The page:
Be more communicative with people to allay layoff fears

Be more communicative with people to allay layoff fears
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First Published: Tue, Dec 16 2008. 01 01 AM IST

Cope with change: Thomas L. Monahan III, chairman and CEO of Corporate Executive Board Co., says that the company’s customers in India have been focused on building globally competitive enterprises; t
Cope with change: Thomas L. Monahan III, chairman and CEO of Corporate Executive Board Co., says that the company’s customers in India have been focused on building globally competitive enterprises; t
Updated: Tue, Dec 16 2008. 01 01 AM IST
New Delhi: The Washington, DC-based Corporate Executive Board Co. provides consulting and educational services to some 4,700 companies in at least 50 countries. Its chairman and chief executive officer, Thomas L. Monahan III, who visited New Delhi recently, in an interview dealt on ways to cope with the current financial crisis and changing financial conditions all over the world. Edited excerpts:
What do you think about the global financial crisis? Since auditors, accountants and management consultants have a role to play, what advice would you give to clients?
I would separate the short-term financial crisis and a challenging economic environment that companies are likely to face. So, we are focusing not only helping members navigate short-term issues surrounding lack of availability of capital, but also on what’s going to come.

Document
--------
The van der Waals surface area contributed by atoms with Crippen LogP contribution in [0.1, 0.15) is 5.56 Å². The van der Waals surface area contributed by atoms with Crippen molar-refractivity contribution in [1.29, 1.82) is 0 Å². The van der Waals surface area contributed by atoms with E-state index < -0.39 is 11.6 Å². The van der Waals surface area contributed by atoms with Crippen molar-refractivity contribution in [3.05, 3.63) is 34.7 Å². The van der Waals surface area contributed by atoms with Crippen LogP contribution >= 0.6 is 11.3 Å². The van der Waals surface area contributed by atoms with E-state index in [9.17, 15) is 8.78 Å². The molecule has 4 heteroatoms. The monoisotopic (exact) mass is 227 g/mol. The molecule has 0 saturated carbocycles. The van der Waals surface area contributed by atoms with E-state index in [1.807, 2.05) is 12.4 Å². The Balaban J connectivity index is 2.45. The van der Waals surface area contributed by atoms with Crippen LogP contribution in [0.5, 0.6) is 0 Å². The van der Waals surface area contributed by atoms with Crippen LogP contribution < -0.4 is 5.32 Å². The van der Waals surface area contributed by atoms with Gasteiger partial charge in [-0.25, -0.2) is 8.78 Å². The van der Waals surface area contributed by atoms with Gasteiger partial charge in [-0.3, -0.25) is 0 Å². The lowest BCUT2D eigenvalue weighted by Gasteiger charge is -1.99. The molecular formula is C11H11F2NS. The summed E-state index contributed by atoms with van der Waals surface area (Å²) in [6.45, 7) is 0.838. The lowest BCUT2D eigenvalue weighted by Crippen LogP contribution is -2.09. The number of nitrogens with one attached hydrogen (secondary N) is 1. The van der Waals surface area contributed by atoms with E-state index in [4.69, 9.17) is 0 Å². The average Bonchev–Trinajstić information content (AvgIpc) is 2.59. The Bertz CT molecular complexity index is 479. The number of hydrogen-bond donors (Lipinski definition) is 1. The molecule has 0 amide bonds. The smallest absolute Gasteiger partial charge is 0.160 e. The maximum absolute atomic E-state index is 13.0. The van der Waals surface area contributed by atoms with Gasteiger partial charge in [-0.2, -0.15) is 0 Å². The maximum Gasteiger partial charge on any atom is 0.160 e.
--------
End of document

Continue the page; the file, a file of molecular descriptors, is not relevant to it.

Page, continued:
Cope with change: Thomas L. Monahan III, chairman and CEO of Corporate Executive Board Co., says that the company’s customers in India have been focused on building globally competitive enterprises; they never question on what is the best in India, but what is best in the world. Ramesh Pathania / Mint
Most of the companies we serve have very constricted planning scenarios for 2009, expecting consumer demand to be very moderate, if not negative.
Our job is also to help people enter a challenging economic scenario on a three-five-year horizon where huge competitive repositionings take place. Against that backdrop, what we try to advise our member companies is that senior corporate management, at the end of the day, doesn’t get paid according to global GDP (gross domestic product), but on the company’s performance under any economic circumstances.
As you look back across time, most challenging periods like this end up in very significant restructuring in the industry. So, if you will look 36 months after a crisis like this is over, you will see many a competitor has moved up or down in terms of valuation and market share based on how they acted during the crisis.